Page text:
If your child is under the age of three, you will be enrolling them in special needs education through an early prevention service. This means they will be cared for and taught by education professionals who are trained in the art of handling special needs, including not only academics but also life skills as part of the lessons. If you are unsure where to start looking for these services your local family services office should be able to point you in the right direction, as well as offer information regarding other pertinent services you and your child might qualify for.
After the age of three, children with special needs are turfed to the general education system for their academic needs, starting with preschool and continuing on through the twelfth grade. A diagnosis of special needs qualifies your child for special education services through the school system, but it’s not always enough to help them learn in their individual ways. For those times when school alone isn’t the best option, it’s time to consider looking into special needs tutoring as supplemental education for your child.
Special Needs Tutoring
Special needs tutoring means your child will receive the one-on-one attention that is so often lacking from the special education services your child’s school offers. This is most often no fault of the school’s – they simply need to be able to educate groups of children all at once, and this sometimes translates to group attention instead of individualized lessons. Every child learns at their own pace and in their own way, and it’s our job as special needs tutors, educators and parents to provide access to a better way of learning.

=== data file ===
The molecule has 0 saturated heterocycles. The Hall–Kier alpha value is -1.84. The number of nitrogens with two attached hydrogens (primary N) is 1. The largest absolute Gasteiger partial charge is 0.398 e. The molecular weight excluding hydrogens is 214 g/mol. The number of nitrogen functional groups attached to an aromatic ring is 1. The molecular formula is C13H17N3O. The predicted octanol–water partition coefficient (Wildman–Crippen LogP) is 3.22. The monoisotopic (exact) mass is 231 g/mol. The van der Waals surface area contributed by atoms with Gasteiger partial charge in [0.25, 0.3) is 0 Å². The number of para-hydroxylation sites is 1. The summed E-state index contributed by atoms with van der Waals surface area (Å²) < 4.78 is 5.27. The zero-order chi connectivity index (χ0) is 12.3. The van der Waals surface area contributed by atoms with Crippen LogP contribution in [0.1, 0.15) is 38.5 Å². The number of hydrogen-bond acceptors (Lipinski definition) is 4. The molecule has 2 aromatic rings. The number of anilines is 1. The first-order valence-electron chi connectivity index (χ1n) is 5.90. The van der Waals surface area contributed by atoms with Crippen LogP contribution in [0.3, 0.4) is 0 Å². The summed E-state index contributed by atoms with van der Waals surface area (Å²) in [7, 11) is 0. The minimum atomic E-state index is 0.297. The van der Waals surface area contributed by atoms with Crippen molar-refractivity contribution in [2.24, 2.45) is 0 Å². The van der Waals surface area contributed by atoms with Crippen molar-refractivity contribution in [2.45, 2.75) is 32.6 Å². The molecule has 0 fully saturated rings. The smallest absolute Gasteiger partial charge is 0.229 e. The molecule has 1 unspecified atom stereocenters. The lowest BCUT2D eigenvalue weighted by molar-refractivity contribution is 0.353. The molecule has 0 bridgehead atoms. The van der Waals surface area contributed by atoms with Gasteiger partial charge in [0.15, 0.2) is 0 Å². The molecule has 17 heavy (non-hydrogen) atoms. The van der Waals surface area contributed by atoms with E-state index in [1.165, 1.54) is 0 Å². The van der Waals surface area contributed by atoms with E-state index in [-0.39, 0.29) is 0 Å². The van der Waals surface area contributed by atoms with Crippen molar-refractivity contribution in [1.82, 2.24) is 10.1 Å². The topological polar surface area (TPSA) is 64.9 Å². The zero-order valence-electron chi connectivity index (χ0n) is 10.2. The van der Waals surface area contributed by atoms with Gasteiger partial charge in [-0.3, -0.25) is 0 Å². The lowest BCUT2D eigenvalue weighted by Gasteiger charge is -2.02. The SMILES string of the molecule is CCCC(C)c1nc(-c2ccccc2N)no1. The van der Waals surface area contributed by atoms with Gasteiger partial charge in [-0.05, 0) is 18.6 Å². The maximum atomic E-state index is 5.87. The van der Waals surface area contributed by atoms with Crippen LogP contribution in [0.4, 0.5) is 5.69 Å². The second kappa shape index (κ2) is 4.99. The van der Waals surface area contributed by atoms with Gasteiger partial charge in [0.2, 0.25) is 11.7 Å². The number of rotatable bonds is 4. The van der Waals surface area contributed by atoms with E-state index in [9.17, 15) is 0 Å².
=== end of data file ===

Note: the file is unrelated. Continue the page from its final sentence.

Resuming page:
Some children with special needs simply feel uncomfortable in a group environment, and perform better when they’re at home and in their own space. Others have behavioral issues when around other children, but are quiet and calm when they are not part of the ruckus. For these times, special needs tutoring is definitely an option you should look into.
Special Education Resource specializes in supplemental learning through special needs tutoring along with providing a variety of Special Education Resources. Our special needs tutors take the curriculum your child is currently being taught in the traditional classroom setting and mold it to fit their unique learning style. One-on-one support from a special needs tutor combined with the parents advocacy toward success, a child with special needs path to excellence can be made visible again.
At Special Education Resource, our singular focus is helping children with special needs and their parents. We understand how hard it can be to not only parent a child with special needs, but to get them the educational assistance they need to thrive and flourish within the confines of a traditional school system.
Our qualified special needs tutors know just how to handle a variety of academic needs, and can even help you address possible behavioral or other issues that make it hard for your child to learn in an appropriate manner. A free consultation with a special needs tutor is the first step in identifying whether or not supplemental learning is a viable solution for your child. During the call, the special needs tutor will answer your questions, offer guidance for you and your child, and also assist in creating a plan to help your child reach their academic goals.